7 Principles of Investment Menu Design for Retirement Benefits

Investment menu design, alongside the actual investments, is an important component of managing a Defined Contribution (DC) program. However, many sponsors spend significant time reviewing detailed performance statistics on plan investments while devoting less time to helping participant’s reach their retirement goals. Here are seven principles to consider when developing a plan menu to help optimize participant outcomes as well as investment performance in your retirement benefits:


1) Cover the Basics

Consider offering the core building blocks that should be in each plan. We define these as the following five asset classes: cash (e.g., stable value or money market), bonds, domestic large cap equity, domestic small-cap equity, and international. Having single options that represent each asset class is an important step to avoiding unnecessary complexity and overlap.


2) Go Beyond the Basics

Offering broad, diversified exposure to non-core asset classes such as TIPS, commodities, real estate, and emerging markets, in a bundled and simple fashion in your retirement benefits can also benefit participants.


3) Balance Design

Many menus today have equity-focused investment menus with more than 10 equity options, but few income options. This overweight to equities may send signals to the participant that equities are more important than fixed income even though portfolios benefit greatly in having a balance of both.


4) Rethink the Morningstar Style Box

The style box can provide a reasonable starting point when contrasting the different market exposures for investments, but most participants have trouble distinguishing the differences between growth and value. Therefore, it isn’t a requirement to fill each “box” of the style box. Rather, it may be best to assemble a lineup of investments that enables participants to create a diversified portfolio.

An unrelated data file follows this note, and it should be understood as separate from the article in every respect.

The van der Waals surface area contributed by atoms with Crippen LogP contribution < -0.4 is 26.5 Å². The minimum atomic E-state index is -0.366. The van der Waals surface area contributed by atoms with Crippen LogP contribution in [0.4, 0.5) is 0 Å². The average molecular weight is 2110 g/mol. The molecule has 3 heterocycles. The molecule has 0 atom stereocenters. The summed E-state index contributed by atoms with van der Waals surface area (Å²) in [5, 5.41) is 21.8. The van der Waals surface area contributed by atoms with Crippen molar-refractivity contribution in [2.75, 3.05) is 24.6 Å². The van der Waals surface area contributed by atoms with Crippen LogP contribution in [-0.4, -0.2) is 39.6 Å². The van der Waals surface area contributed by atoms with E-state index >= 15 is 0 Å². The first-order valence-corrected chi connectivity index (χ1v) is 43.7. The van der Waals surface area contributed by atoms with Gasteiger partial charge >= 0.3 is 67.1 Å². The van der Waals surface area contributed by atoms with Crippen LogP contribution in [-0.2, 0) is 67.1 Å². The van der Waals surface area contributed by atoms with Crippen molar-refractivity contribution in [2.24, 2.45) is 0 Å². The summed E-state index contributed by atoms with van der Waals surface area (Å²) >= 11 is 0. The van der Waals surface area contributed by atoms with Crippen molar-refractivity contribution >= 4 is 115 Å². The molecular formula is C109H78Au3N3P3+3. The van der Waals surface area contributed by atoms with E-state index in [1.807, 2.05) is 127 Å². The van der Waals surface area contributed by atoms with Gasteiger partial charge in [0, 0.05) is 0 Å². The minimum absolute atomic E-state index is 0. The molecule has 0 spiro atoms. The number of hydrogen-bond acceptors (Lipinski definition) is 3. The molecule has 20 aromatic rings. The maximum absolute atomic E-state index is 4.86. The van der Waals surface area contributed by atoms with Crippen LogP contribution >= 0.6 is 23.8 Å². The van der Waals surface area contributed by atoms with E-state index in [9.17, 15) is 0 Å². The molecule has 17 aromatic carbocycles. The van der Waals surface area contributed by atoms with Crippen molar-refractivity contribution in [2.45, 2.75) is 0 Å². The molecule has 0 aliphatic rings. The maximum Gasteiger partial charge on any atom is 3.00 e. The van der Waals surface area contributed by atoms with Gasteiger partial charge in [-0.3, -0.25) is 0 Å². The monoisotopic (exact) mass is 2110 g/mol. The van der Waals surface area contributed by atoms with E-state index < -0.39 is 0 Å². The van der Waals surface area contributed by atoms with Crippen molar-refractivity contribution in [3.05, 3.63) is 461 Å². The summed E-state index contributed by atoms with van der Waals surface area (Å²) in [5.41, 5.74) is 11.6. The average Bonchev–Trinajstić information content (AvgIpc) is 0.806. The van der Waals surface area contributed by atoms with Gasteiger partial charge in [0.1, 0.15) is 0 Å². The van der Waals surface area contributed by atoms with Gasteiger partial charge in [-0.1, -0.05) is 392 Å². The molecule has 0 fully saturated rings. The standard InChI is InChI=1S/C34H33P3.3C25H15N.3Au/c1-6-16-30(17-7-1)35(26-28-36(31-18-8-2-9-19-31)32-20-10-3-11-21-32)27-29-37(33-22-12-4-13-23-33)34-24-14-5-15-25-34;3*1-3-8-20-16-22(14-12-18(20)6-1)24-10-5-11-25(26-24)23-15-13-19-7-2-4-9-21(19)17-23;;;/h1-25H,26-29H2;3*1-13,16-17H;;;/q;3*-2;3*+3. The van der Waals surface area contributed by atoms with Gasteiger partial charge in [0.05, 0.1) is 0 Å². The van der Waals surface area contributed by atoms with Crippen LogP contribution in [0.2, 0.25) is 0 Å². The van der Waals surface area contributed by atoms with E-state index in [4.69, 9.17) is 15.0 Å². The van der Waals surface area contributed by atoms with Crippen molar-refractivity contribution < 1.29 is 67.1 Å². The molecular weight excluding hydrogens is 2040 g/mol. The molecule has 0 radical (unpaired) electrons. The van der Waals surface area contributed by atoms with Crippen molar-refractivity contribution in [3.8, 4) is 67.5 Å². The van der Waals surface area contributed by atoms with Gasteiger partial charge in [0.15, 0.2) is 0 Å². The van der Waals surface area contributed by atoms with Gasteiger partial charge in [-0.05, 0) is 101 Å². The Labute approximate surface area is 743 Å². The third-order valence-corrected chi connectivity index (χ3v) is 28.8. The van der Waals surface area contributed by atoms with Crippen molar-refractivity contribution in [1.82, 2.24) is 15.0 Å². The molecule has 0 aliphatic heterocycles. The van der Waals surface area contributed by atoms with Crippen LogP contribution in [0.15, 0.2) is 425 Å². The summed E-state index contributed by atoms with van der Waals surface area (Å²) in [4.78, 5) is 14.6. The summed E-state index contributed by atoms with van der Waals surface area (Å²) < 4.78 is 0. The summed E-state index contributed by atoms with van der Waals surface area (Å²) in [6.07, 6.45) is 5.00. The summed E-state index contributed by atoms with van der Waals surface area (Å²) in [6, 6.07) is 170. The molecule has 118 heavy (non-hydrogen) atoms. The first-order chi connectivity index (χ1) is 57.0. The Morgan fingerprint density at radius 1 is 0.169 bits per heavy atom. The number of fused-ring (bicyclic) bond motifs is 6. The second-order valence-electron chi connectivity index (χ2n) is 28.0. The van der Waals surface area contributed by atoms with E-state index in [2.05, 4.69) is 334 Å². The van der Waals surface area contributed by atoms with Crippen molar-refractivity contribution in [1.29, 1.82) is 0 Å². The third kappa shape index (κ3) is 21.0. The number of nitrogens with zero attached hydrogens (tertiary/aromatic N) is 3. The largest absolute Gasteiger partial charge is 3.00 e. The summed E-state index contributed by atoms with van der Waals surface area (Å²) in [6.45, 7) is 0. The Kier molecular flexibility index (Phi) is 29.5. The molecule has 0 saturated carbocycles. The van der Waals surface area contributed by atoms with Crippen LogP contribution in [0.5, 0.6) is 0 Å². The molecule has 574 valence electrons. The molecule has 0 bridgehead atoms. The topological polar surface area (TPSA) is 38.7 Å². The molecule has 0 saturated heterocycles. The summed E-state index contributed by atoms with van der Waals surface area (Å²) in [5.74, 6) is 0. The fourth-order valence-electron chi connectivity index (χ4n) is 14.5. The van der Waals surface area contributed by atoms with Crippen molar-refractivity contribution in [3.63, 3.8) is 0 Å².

5) Minimize or Eliminate Employer Stock

There are many reasons why this makes sense. You can find Morningstar Investment Management LLC’s research and perspective in this white paper on employee stock ownership.


6) Look at Target-Date Funds

Target-date funds have exploded in popularity following passage of the Pension Protection Act of 2006. Not surprisingly, target-date funds now receive the majority of flows for DC plans using them as the default option, and will likely continue to receive significant attention in the process.


7) Consider Advice and Managed Accounts

Offering an advice and managed account service as a component of your retirement benefits can not only help participants determine an appropriate allocation among the plan’s investments, but it can also help them set an optimal savings rate and a goal for retirement income.


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David is currently the head of retirement research for Morningstar Investment Management LLC.  In this role, he works to enhance the group’s consulting and investment services and serves as the chair of the Advice Methodologies and Automated Strategies subcommittee, which is the working group responsible for developing and maintaining all methodologies relating to wealth forecasting, general financial planning, automated investment selection, and portfolio assignment for Morningstar Investment Management LLC. He does research primarily in the areas of financial planning, tax planning, annuities, and retirement. His research has been published in a variety of industry and academic journals and has received a number of awards. He is a frequent speaker at industry conferences and is regularly quoted in the national media.  When David isn’t working, he’s probably either out for a jog or playing with his two kids.

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